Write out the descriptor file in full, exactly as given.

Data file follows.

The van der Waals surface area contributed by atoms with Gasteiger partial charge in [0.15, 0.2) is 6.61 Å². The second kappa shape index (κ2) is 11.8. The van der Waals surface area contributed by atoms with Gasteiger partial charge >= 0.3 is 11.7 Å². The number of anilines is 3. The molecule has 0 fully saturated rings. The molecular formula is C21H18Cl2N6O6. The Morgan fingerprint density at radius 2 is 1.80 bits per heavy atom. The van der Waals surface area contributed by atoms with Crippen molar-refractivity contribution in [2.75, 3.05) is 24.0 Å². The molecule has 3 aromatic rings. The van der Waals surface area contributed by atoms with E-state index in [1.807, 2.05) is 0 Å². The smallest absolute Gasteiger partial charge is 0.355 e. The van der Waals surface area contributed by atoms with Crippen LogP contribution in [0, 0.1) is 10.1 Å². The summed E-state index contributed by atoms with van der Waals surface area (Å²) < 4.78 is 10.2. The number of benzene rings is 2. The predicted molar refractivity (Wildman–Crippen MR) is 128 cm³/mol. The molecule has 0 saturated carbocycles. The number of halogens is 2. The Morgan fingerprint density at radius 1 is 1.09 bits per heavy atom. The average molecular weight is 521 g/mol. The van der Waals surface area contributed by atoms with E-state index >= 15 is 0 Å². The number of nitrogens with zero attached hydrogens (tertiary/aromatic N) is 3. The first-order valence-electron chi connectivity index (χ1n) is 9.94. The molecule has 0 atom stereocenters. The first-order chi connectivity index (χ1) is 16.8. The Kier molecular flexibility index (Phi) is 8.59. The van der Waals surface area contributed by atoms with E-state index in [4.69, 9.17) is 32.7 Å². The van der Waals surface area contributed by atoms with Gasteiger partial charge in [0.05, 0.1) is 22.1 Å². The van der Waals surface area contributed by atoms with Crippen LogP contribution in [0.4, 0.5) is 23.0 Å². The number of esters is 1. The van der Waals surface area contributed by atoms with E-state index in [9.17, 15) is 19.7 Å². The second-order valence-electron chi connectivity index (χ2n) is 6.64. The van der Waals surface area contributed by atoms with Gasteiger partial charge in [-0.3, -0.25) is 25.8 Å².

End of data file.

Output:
The van der Waals surface area contributed by atoms with Gasteiger partial charge in [0.15, 0.2) is 6.61 Å². The second kappa shape index (κ2) is 11.8. The van der Waals surface area contributed by atoms with Gasteiger partial charge >= 0.3 is 11.7 Å². The number of anilines is 3. The molecule has 0 fully saturated rings. The molecular formula is C21H18Cl2N6O6. The Morgan fingerprint density at radius 2 is 1.80 bits per heavy atom. The van der Waals surface area contributed by atoms with Crippen molar-refractivity contribution in [2.75, 3.05) is 24.0 Å². The molecule has 3 aromatic rings. The van der Waals surface area contributed by atoms with E-state index in [1.807, 2.05) is 0 Å². The smallest absolute Gasteiger partial charge is 0.355 e. The van der Waals surface area contributed by atoms with Crippen LogP contribution in [0, 0.1) is 10.1 Å². The summed E-state index contributed by atoms with van der Waals surface area (Å²) < 4.78 is 10.2. The number of benzene rings is 2. The predicted molar refractivity (Wildman–Crippen MR) is 128 cm³/mol. The molecule has 0 saturated carbocycles. The number of halogens is 2. The Morgan fingerprint density at radius 1 is 1.09 bits per heavy atom. The average molecular weight is 521 g/mol. The van der Waals surface area contributed by atoms with E-state index >= 15 is 0 Å². The number of nitrogens with zero attached hydrogens (tertiary/aromatic N) is 3. The first-order valence-electron chi connectivity index (χ1n) is 9.94. The molecule has 0 atom stereocenters. The first-order chi connectivity index (χ1) is 16.8. The Kier molecular flexibility index (Phi) is 8.59. The van der Waals surface area contributed by atoms with E-state index in [4.69, 9.17) is 32.7 Å². The van der Waals surface area contributed by atoms with Gasteiger partial charge in [0.05, 0.1) is 22.1 Å². The van der Waals surface area contributed by atoms with Crippen LogP contribution in [0.4, 0.5) is 23.0 Å². The number of esters is 1. The van der Waals surface area contributed by atoms with E-state index in [9.17, 15) is 19.7 Å². The second-order valence-electron chi connectivity index (χ2n) is 6.64. The van der Waals surface area contributed by atoms with Gasteiger partial charge in [-0.3, -0.25) is 25.8 Å².